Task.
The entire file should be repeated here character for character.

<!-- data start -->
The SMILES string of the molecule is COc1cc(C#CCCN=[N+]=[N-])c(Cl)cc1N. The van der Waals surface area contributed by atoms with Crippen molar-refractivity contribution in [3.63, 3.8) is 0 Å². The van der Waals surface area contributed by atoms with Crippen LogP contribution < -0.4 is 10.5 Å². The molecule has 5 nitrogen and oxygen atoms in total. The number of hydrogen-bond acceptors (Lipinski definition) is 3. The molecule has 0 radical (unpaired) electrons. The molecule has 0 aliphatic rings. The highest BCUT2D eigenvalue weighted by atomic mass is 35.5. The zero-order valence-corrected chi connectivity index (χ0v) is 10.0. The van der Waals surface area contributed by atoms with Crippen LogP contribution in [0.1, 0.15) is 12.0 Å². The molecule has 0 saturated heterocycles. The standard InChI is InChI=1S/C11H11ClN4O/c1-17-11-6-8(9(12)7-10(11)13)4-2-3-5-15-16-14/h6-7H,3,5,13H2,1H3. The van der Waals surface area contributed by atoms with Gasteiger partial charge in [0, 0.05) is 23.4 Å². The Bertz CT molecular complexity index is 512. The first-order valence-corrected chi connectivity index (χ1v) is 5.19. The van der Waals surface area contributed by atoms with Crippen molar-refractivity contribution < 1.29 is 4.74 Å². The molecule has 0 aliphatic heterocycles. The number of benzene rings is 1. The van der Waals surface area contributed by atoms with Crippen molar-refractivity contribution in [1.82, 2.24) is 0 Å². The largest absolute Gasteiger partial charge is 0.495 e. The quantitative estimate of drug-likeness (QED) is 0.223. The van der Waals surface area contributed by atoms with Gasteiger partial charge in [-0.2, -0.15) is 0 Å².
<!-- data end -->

The SMILES string of the molecule is COc1cc(C#CCCN=[N+]=[N-])c(Cl)cc1N. The van der Waals surface area contributed by atoms with Crippen molar-refractivity contribution in [3.63, 3.8) is 0 Å². The van der Waals surface area contributed by atoms with Crippen LogP contribution < -0.4 is 10.5 Å². The molecule has 5 nitrogen and oxygen atoms in total. The number of hydrogen-bond acceptors (Lipinski definition) is 3. The molecule has 0 radical (unpaired) electrons. The molecule has 0 aliphatic rings. The highest BCUT2D eigenvalue weighted by atomic mass is 35.5. The zero-order valence-corrected chi connectivity index (χ0v) is 10.0. The van der Waals surface area contributed by atoms with Crippen LogP contribution in [0.1, 0.15) is 12.0 Å². The molecule has 0 saturated heterocycles. The standard InChI is InChI=1S/C11H11ClN4O/c1-17-11-6-8(9(12)7-10(11)13)4-2-3-5-15-16-14/h6-7H,3,5,13H2,1H3. The van der Waals surface area contributed by atoms with Gasteiger partial charge in [0, 0.05) is 23.4 Å². The Bertz CT molecular complexity index is 512. The first-order valence-corrected chi connectivity index (χ1v) is 5.19. The van der Waals surface area contributed by atoms with Crippen molar-refractivity contribution < 1.29 is 4.74 Å². The molecule has 0 aliphatic heterocycles. The number of benzene rings is 1. The van der Waals surface area contributed by atoms with Crippen molar-refractivity contribution in [1.82, 2.24) is 0 Å². The largest absolute Gasteiger partial charge is 0.495 e. The quantitative estimate of drug-likeness (QED) is 0.223. The van der Waals surface area contributed by atoms with Gasteiger partial charge in [-0.2, -0.15) is 0 Å².